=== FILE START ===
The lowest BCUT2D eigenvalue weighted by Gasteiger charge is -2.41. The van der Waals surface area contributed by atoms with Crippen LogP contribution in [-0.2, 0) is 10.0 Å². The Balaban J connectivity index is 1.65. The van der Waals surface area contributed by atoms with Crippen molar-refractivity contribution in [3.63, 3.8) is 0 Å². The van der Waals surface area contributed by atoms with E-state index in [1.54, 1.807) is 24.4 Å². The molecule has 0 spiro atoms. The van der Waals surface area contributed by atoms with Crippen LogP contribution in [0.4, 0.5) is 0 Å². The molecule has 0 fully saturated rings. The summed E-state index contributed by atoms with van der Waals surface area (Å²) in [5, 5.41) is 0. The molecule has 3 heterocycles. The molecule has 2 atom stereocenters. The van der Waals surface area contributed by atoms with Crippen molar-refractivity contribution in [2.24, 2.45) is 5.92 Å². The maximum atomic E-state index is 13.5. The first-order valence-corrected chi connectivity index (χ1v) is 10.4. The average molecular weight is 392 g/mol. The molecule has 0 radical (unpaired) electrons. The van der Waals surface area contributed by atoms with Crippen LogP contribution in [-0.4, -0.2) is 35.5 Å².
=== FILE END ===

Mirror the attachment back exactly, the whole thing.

The lowest BCUT2D eigenvalue weighted by Gasteiger charge is -2.41. The van der Waals surface area contributed by atoms with Crippen LogP contribution in [-0.2, 0) is 10.0 Å². The Balaban J connectivity index is 1.65. The van der Waals surface area contributed by atoms with Crippen molar-refractivity contribution in [3.63, 3.8) is 0 Å². The van der Waals surface area contributed by atoms with E-state index in [1.54, 1.807) is 24.4 Å². The molecule has 0 spiro atoms. The van der Waals surface area contributed by atoms with Crippen LogP contribution in [0.4, 0.5) is 0 Å². The molecule has 0 fully saturated rings. The summed E-state index contributed by atoms with van der Waals surface area (Å²) in [5, 5.41) is 0. The molecule has 3 heterocycles. The molecule has 2 atom stereocenters. The van der Waals surface area contributed by atoms with Crippen molar-refractivity contribution in [2.24, 2.45) is 5.92 Å². The maximum atomic E-state index is 13.5. The first-order valence-corrected chi connectivity index (χ1v) is 10.4. The average molecular weight is 392 g/mol. The molecule has 0 radical (unpaired) electrons. The van der Waals surface area contributed by atoms with Crippen LogP contribution in [-0.4, -0.2) is 35.5 Å².